What Economists Are Saying Ahead of Third-Quarter U.S. GDP Data
(Bloomberg) -- Friday’s U.S. gross domestic product report, the last before the midterm elections that will determine control of Congress, will show just how much support the tight labor market and tax cuts are offering the economy amid rising uncertainty about trade.
While President Donald Trump said third-quarter growth would be “outstanding,” economists project the expansion was a bit slower than the prior period, though still strong by recent standards.
GDP probably grew at a 3.3 percent annualized pace after a 4.2 percent gain in the prior quarter, according to the median estimate of economists surveyed by Bloomberg. That would be the strongest back-to-back quarters since 2014, amid boosts from consumer spending, business investment and the restocking of inventories.
Projections range from 2.4 percent to 4.2 percent. Here’s what some forecasters are saying ahead of the Commerce Department data due at 8:30 a.m. in Washington:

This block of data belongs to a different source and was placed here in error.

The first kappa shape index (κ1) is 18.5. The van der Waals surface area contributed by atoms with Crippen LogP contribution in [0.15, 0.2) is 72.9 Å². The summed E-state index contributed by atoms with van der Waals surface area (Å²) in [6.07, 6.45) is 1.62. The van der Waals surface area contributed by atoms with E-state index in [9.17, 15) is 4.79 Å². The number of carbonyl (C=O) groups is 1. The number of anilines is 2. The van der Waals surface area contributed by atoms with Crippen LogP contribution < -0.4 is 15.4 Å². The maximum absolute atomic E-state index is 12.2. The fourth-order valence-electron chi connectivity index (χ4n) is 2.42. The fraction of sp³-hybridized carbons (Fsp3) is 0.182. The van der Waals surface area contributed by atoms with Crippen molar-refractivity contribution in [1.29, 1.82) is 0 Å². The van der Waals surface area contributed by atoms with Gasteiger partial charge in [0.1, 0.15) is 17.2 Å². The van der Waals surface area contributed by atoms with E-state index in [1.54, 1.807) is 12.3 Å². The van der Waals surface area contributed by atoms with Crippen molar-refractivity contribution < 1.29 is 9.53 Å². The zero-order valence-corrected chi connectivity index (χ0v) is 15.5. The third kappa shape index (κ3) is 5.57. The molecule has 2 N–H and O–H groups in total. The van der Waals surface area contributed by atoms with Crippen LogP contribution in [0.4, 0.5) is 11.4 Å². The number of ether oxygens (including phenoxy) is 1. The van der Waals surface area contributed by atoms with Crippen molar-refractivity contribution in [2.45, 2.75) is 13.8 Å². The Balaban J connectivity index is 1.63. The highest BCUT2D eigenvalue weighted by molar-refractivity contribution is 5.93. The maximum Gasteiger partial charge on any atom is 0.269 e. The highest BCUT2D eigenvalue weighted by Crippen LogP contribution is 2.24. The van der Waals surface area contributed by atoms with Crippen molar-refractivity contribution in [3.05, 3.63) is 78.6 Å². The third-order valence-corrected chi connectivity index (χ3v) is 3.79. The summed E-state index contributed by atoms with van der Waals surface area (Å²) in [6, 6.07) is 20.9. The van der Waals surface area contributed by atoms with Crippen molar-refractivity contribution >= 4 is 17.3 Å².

Credit Suisse (3.7%)
“Strong consumption and solid business investment continue to underpin growth,” economists led by James Sweeney wrote in a note. “Trade and inventories will continue to be volatile, but will largely offset each other, with a large drag from net exports balanced by a recovery in inventories.”
Business spending should remain solid, while residential investment is likely to decline. “We expect growth to remain above-trend in the medium term, but some of the strength in the past two quarters could prove temporary” as a modest slowdown in consumption and energy investment weigh on growth, he wrote.
Bank of America (3.7%)
“A big story of this quarter is the significant positive payback in inventories,” which are likely to contribute more than 1 percentage point to growth, economists led by Michelle Meyer wrote. Consumer spending growth should remain robust at close to 3.5 percent while equipment and government spending accelerate, though “trade will be a big drag.”
Wells Fargo (3.3%)
The economy should prove healthy, with real consumer spending increasing at a 3.4 percent rate, according to economist Sam Bullard. Tailwinds for the sector include job market strength, rising wages and disposable income growth, and elevated confidence, he wrote in a report.
Still, weakness in exports and a rebound in imports suggest that net exports will “exert significant drag” on overall third-quarter growth, subtracting 1.6 percentage point.